I cannot avoid attaching importance to this want of connection between the nuclear phenomena and the features of bodily organisation. All attempts to investigate Heredity by cytological means lie under the disadvantage that it is the nuclear changes which can alone be effectively observed. Important as they must surely be, I have never been persuaded that the rest of the cell counts for nothing. What we know of the behaviour and variability of chromosomes seems in my opinion quite incompatible with the belief that they alone govern form, and are the sole agents responsible in heredity. (This view is no doubt contrary to the received opinion. I am however interested to see it lately maintained by Driesch ("Science and Philosophy of the Organism", London, 1907, page 233), and from the recent observations of Godlewski it has received distinct experimental support.)
If, then, progress was to be made in Genetics, work of a different kind was required. To learn the laws of Heredity and Variation there is no other way than that which Darwin himself followed, the direct examination of the phenomena. A beginning could be made by collecting fortuitous observations of this class, which have often thrown a suggestive light, but such evidence can be at best but superficial and some more penetrating instrument of research is required. This can only be provided by actual experiments in breeding.
The truth of these general considerations was becoming gradually clear to many of us when in 1900 Mendel's work was rediscovered. Segregation, a phenomenon of the utmost novelty, was thus revealed. From that moment not only in the problem of the origin of species, but in all the great problems of biology a new era began. So unexpected was the discovery that many naturalists were convinced it was untrue, and at once proclaimed Mendel's conclusions as either altogether mistaken, or if true, of very limited application. Many fantastic notions about the workings of Heredity had been asserted as general principles before: this was probably only another fancy of the same class.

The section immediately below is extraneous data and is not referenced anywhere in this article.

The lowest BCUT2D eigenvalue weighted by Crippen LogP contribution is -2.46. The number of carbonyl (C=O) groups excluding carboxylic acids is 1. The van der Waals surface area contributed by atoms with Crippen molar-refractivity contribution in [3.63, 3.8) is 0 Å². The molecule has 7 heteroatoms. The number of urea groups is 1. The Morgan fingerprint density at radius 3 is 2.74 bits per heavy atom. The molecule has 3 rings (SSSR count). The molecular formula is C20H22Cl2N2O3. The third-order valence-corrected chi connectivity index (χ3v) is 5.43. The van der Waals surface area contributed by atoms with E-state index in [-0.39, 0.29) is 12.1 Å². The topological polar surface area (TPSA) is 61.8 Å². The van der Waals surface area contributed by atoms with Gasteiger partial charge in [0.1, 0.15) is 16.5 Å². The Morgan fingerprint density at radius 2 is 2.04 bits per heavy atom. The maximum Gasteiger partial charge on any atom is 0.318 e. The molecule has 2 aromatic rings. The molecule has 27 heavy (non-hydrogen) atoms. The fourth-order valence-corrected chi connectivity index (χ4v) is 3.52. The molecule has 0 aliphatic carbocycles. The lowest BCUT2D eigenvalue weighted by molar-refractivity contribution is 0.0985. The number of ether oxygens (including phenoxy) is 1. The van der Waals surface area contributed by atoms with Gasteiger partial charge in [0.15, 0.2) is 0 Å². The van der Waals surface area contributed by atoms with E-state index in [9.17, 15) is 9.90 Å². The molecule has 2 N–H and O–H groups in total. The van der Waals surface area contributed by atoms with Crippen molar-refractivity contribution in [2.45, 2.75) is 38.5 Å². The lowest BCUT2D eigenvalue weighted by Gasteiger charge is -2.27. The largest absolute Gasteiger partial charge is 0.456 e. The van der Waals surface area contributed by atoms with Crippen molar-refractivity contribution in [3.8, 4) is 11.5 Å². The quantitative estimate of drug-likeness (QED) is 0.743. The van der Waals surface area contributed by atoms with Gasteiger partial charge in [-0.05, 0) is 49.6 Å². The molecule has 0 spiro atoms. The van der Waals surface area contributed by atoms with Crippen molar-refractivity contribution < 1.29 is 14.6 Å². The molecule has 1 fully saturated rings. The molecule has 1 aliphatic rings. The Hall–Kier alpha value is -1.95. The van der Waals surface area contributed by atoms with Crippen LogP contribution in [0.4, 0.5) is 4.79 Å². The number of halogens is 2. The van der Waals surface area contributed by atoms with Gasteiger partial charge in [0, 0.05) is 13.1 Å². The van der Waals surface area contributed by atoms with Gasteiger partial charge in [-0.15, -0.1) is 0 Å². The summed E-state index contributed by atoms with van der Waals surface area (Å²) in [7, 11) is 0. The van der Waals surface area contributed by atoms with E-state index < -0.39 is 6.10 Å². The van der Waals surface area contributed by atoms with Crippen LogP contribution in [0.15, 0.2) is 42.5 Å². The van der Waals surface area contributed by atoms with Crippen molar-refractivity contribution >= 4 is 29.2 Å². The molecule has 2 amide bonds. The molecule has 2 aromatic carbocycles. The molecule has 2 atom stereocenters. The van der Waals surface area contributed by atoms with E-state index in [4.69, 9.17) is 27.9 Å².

Nevertheless those who had a preliminary acquaintance with the facts of Variation were not wholly unprepared for some such revelation. The essential deduction from the discovery of segregation was that the characters of living things are dependent on the presence of definite elements or factors, which are treated as units in the processes of Heredity. These factors can thus be recombined in various ways. They act sometimes separately, and sometimes they interact in conjunction with each other, producing their various effects. All this indicates a definiteness and specific order in heredity, and therefore in variation. This order cannot by the nature of the case be dependent on Natural Selection for its existence, but must be a consequence of the fundamental chemical and physical nature of living things. The study of Variation had from the first shown that an orderliness of this kind was present. The bodies and the properties of living things are cosmic, not chaotic. No matter how low in the scale we go, never do we find the slightest hint of a diminution in that all-pervading orderliness, nor can we conceive an organism existing for a moment in any other state. Moreover not only does this order prevail in normal forms, but again and again it is to be seen in newly-sprung varieties, which by general consent cannot have been subjected to a prolonged Selection. The discovery of Mendelian elements admirably coincided with and at once gave a rationale of these facts. Genetic Variation is then primarily the consequence of additions to, or omissions from, the stock of elements which the species contains. The further investigation of the species-problem must thus proceed by the analytical method which breeding experiments provide.